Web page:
LinkedIn: https://www.linkedin.com/in/richbrubaker
Snapchat: http://snapchat.com/add/richbrubaker
Instagram: https://instagram.com/richbrubaker
Twitter: http://www.twitter.com/richbrubaker

Contact Rich
[email protected]

Full Interview Transcript

RICH: Welcome back everybody. We are here with Jack Sim from the WTO. That's the World Toilet Organization. Just had a phenomenal conversation about the importance of communication and why now is the time to talk about poop. So please join us. Jack, thank you very much for your time. This has been phenomenal.


RICH: Thank you very much for your time. Give me a brief introduction about yourself and the WTO.

JACK: My name is Jack Sim. I am the founder of the World Toilet Organization. I created the WTO because the subject of toilet and sanitation was so taboo and neglect that they call it what the agenda. Which, doesn't make sense.


RICH: What's the big problem that Asia is facing with sanitation?

JACK: The main immediate thing we want to talk about immediately is about the 2.5 billion people who do not have toilets. So why can't we talk about a preventative medicine that is so effective that you don't really have to need so much hospital and nurses and doctors, which is very expensive. Just prevent them from having the disease first by washing their hands, about flushed toilet, not having the flies spread it and by not polluting the river.

So this is the beginning.

RICH: Is it getting better? Are people talking about it? Are there parts of Asia that are talking about it? Are there parts that won't talk about it?

JACK: I think that in the last 18 years since the founding of the WTO, the media has loved this subject so much. So this romance of the love with the global media has been the biggest change because the media legitimized the subject. So every time we talk about it, they write about it and part of it is also about this unique blend of humor and serious facts.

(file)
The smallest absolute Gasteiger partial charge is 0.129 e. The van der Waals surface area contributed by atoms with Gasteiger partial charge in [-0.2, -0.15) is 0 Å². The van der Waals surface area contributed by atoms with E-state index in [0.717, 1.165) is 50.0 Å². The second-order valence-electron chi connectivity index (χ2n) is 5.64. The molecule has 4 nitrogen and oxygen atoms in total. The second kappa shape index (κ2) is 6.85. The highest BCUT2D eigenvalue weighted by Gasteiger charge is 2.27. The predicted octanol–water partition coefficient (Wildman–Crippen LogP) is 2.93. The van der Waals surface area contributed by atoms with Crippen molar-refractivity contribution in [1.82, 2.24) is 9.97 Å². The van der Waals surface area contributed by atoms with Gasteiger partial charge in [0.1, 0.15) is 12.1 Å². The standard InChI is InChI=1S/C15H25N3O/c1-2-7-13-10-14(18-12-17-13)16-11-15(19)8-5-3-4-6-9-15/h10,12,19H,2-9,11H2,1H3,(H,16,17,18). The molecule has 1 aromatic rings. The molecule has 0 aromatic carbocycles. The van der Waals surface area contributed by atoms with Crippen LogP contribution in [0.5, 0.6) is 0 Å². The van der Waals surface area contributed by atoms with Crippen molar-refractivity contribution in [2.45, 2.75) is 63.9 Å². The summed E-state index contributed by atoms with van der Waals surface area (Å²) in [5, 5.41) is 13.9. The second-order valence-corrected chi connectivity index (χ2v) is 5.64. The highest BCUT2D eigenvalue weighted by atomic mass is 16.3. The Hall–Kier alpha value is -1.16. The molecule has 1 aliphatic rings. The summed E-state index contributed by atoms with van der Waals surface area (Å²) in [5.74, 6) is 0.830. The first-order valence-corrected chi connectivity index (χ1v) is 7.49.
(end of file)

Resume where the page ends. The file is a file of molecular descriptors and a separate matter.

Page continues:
RICH: When you started, what were some of the conversations like? Were they really difficult back then, or was it....how did you find the right people to get started?

JACK: In the beginning the guys get very excited because they always want to talk about toilet and their wives always stopping them. Then the wives like, can we talk about something else? Then after while they start to realize the serious facts that ey, this is so important and then everybody talks about it.

RICH: When you were setting up the meetings, setting up the conversations, were there certain things that you realized that this is a good time? They are saying things that make me feel like its okay start talking? At that level?

JACK: So actually you should be able to talk about it in relation with any subject because toilet is so intimate for the person. You can talk about how, that is a very good starting point. How you teach the children to toilet train. You can even talk about your dogs. You can begin the conversation that then slowly you can talk about subject matter itself. But you can also talk about other people like the poor. You can talk about the enormous crisis that is going on in the pollution. I think depending on the person, is a very environment friendly person you can talk about the river. Then it all comes back.